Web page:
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Preserving natural teeth is a major goal of modern dentistry. But when a tooth is not salvageable and needs to be removed, it is now possible in many cases to replace it immediately with a dental implant. A dental implant is a small titanium post that substitutes for the root part of a natural tooth. A dental crown is attached to the implant, making the whole tooth-replacement system look and feel just like your own. Implants are used in a variety of situations: to replace a single tooth, multiple missing teeth, or even an entire set of teeth.

It used to be that if you were having failing teeth removed, there would be a wait of months between the extraction procedure and the placement of dental implants. This allowed time for the bone that formerly supported your teeth to heal before the implant procedure. These days, however, implants can sometimes be placed immediately into the tooth sockets after tooth removal. In the right circumstances, this has some definite advantages — the major one being that you will need just one surgical procedure rather than two.

How It Works

Preplanning is the key to success with immediate implants. The first step is taking x-rays to determine the quality (volume and density) of the bone that surrounds your failing teeth. Bone quality is a crucial consideration because it determines how well the implant will fuse in place as the surgical site heals in the months following the surgery. If you do not have enough bone there, placing an implant could compromise the healing of the implant-bone interface, and create possible aesthetic or functional problems.

If radiographic (x-ray) examination reveals that there is not enough bone to support the implant initially, it doesn't mean you can't have a dental implant; it just means that you will probably need to have a routine bone grafting procedure as the tooth is removed, and then allow the area to heal for several months before having a second procedure to place the implant.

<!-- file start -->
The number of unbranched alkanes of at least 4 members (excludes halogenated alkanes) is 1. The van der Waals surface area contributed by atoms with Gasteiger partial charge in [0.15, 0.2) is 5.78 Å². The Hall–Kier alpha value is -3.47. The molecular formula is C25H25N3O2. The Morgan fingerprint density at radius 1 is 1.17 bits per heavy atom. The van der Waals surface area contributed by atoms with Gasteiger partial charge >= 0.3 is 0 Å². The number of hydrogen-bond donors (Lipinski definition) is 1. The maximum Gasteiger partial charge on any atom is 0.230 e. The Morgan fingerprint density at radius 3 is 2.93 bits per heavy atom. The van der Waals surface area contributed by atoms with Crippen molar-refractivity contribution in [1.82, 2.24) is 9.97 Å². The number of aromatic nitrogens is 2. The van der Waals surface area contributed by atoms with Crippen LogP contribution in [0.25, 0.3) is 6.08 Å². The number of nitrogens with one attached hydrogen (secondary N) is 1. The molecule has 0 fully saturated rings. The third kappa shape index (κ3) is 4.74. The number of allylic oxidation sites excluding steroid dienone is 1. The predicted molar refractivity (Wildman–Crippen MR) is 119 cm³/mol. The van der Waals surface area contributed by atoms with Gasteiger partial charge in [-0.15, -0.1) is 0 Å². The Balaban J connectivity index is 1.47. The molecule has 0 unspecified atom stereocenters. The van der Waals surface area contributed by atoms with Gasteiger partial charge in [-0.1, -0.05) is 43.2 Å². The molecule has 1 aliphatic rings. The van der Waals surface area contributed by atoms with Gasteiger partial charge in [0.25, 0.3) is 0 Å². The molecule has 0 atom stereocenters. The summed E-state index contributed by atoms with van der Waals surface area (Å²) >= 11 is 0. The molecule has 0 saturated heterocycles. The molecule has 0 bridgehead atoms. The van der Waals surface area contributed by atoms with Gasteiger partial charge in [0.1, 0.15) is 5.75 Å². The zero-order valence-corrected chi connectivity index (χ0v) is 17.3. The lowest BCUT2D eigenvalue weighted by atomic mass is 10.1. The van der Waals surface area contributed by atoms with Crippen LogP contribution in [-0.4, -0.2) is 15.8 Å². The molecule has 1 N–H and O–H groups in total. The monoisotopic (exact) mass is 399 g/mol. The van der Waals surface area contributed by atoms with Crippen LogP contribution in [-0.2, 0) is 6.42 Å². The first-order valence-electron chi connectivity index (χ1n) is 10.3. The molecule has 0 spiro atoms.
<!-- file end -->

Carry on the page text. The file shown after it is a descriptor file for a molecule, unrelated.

Of course, even if your x-ray images look good, it is possible to extract the tooth and then find that placing the implant immediately is not in your best interests due to poor bone quality, inadequate bone quantity or the presence of infection. If that's the case, the implants will be placed after the bone graft heals and enough healthy bone have been generated in that area. After all, implants done right have a higher than 95% success rate, and that is our goal.

What to Expect

On the day of your surgery, the area of the tooth or teeth with be numbed with a local anesthetic. If you would like, you can also receive a sedative in pill form or intravenously (through a vein) for a deeper level of relaxation. Tooth extractions rarely require general anesthesia; we will discuss all of these options with you in advance.

Once the affected tooth is removed, the implant will be placed. A small amount of grafting material may be added to prevent shrinkage of the gum and bone. After the procedure, you may have some minor discomfort and/or swelling in the area, but this should subside in a day or two. If necessary, an antibiotic or pain medication will be prescribed.

After the implant is placed, a crucial healing phase begins. Your body will make new bone that actually fuses to the implant, holding it solidly in place. This process, known as osseointegration, usually takes about two to six months. During this time it's important that your implant is not subjected to too much stress. That means you will need to eat a softer diet and keep food away from the surgical site.

Depending on how many implants you received and where they are in your mouth, you may be able to receive a temporary dental crown or a set of temporary teeth to wear during this healing phase. That way, you will not only walk out of the dental office with new implants, but possibly new teeth as well! It all depends on your unique situation. As in every circumstance where your health is a concerned, we will do whatever is best to ensure the success of your treatment.